Preparing for Rain
When people hear Common Core State Standards (CCSS), they immediately fall onto one side or the other in the great debate that is Common Core. Many stakeholders, parents, teachers, and administrators are for it, while many are railing against this large-scale change.
What do I think about it? I think at the end of the day, it is change. When it comes to change, no one is truly comfortable. We can believe what we want to believe, but we can’t stop progress and we can’t halt change.
Many argue that with great change comes a potential decrease in creativity, a reduction in individuality, and a stop to creative freedom. I would argue that with great change comes great opportunity – perhaps to even increase these same things. Everyone will face the same change, but how we respond to it will be what sets us apart. Will we create a system or lesson so innovative to accommodate this change that our students will leave with a greater knowledge and deeper understanding than we thought possible? I think so. Can we incorporate new standards in such a way that they come alive for our students and they become better thinkers because of it? Absolutely!
My wife read me an interesting quote from the Web that says “Does your preparation outweigh your concern?” It got me to thinking about a story regarding two farmers. Both farmers had a great need for rain because there were severe draughts across their land. One farmer believed that rain would come, so every day he would go out into the field and prepare his land as if rain were to come. The other farmer complained about the lack of rain but also believed that one day rain would come. Do you know what happened? Eventually, it rained and the first farmer saw a beautiful harvest that year while the other never saw any growth.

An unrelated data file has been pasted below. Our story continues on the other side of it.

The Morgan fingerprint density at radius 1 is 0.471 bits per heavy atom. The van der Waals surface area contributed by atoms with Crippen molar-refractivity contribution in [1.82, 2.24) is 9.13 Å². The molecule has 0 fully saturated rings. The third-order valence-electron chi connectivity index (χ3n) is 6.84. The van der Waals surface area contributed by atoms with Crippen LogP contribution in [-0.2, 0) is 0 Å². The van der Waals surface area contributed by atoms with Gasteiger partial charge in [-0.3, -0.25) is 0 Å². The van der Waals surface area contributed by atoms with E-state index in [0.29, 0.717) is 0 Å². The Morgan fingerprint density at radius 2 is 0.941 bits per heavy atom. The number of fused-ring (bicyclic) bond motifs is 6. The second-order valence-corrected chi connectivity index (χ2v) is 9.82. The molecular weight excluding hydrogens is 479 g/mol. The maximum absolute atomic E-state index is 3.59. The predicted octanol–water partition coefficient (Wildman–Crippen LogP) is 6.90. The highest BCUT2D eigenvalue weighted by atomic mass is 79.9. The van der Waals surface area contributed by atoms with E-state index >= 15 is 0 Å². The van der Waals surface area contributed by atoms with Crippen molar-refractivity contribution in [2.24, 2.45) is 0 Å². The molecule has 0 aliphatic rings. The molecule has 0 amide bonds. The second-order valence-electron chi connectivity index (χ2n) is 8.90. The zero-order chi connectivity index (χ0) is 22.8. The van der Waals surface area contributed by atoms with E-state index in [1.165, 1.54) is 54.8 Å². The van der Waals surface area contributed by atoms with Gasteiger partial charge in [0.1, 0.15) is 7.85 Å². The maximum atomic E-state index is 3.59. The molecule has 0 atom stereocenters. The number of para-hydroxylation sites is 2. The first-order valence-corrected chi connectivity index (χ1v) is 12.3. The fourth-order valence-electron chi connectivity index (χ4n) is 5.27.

Common Core is the rain that will allow our students to grow and understand concepts at a deeper level. At first, rain may seem like a negative event. However, it is the vehicle that provides the nutrients necessary for growth. The time spent railing against change can be better spent embracing and preparing for it. I know that this transition will certainly not be easy, but it doesn’t mean that it has to be destructive. Just think, if standards never evolved, students would still be learning things applicable to times past instead of preparing for a future that is rapidly changing.
How then, will you choose to prepare for rain? Will you spend more time talking or preparing?
Post by Shawn Wigg, Former Lead Teacher and 2014 FLVS Teacher of the Year